Africa is the world’s bitch, its dubious leaders the pimps.
But all bad things will end – one day

Watching a BBC program a few weeks ago, an African businessman in Djibouti, that small country on the northeastern tip of Africa (known as known as “the Horn…”), in talking business prospects for the country and continental economic development in general, said “Africa is the richest continent on the planet with the poorest people on the planet…”
An interesting, insightful and thought-provoking statement that resonated with me and I’m sure other people who might’ve seen that particular program. It is a truism.
Just because generally speaking we’re bombarded with negative Africa stories; fortunately, given my interest in what’s happening on the continent (not the country), I seek other sources of information that highlight the other side of a changing continent. It shows different countries with thriving economic sectors, with people bustling, carving out their niche in various sectors of the economy. As such, there’s visible propitious evidence of tangible, incremental development on the continent, where [some political] leaders are focusing on practical realities and needs of their particular countries.
Ethiopia, Botswana, Namibia, Kenya, Ghana, Nigeria, Djibouti (mentioned earlier) and others… For example, Rwanda, that country which recently memorialized the 25th anniversary of a veritable 20th century genocide (800,000 or more slaughtered in 1994) when tribal enmity devolved into warfare. We all saw those horrible graphic images of death floating down the Kagera River, reminders of what post-colonial Africa could repeat.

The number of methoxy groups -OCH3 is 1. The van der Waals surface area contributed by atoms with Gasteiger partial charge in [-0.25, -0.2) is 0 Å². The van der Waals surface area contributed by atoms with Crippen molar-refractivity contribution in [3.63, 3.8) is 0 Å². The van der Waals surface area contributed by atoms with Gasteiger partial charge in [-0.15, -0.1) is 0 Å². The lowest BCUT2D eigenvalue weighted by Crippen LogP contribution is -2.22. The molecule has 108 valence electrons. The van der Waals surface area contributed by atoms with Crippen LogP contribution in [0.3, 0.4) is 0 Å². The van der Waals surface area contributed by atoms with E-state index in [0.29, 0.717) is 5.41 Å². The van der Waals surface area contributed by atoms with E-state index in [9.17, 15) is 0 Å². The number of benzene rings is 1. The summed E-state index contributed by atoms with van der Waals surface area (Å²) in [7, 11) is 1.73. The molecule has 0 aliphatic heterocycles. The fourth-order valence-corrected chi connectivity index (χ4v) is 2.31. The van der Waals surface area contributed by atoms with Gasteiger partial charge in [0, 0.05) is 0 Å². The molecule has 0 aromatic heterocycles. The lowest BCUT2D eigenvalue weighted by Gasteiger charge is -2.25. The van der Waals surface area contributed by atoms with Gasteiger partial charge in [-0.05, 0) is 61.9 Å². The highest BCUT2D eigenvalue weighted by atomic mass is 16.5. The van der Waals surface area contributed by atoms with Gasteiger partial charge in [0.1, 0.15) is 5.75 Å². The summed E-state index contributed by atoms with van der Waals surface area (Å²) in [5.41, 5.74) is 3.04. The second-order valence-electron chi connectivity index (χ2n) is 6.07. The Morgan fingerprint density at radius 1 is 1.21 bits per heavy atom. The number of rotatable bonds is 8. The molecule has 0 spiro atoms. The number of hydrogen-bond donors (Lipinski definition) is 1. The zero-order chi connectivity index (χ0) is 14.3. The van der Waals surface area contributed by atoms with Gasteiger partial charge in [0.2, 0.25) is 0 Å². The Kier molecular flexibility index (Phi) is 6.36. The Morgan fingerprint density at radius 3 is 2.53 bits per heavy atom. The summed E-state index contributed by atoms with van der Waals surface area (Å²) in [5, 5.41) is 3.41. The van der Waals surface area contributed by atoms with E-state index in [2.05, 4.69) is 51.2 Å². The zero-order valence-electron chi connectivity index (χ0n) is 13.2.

The wounds have been healed (at least on the surface) and Rwanda is doing very well economically. One article attesting to that reality, states, “The genocide has cast a long shadow over regeneration and talk of ethnicity remains illegal…”
Many credit current president Paul Kagame for the stability that has taken root in the country and for its economic recovery, and that his policies have encouraged “rapid growth (of 7.2% according to the African Development Bank…” in 2018) and technological advancement.”
Rwanda is emblematic of Africa’s gradual emergence… from its recent past (but still part of its present) and embarking on a new trajectory – technology, much to the chagrin of those nefarious/insidious internal and external forces that would rather see the African continent remain in its (post)colonial stupor: political, social and tribal and civil strife, terrorism, hunger…
It’s a long list of pressing issues (and obstacles) that continue to impede general continental movement into a new era, including its own leaders – the ones on the take (and there’s a political harem) – at the behest of western nations’ political and economic entities/organizations, ubiquitous NGOs (that have seemingly become rooted on the topography, all of which are complicit in doing everything possible to ensure that the continent that (grows) produces all that the developed/ developing world needs to keep their economies churning and vibrant will remain in crises mode. Africa, and by extension the Diaspora [Black people] must be condemned to harlotry in perpetuity.
Yet ironically, Rwanda’s rosy socio-political and economic picture notwithstanding, many criticize Kagame for being “[…] too authoritarian and does not tolerate dissent.” Others also see him as a major player in the 1994 genocide. Nevertheless, the country’s political and economic stability are evidence of what other African leaders must emulate if their respective countries are to embark on a trajectory of positive change… in their particular nation’s sorry state of affairs.
It’s true: “Africa is the richest continent on the planet with the poorest people on the planet…”
But all bad things and practices will inevitably end. History and time have a way of changing and righting wrongs…
The rest next time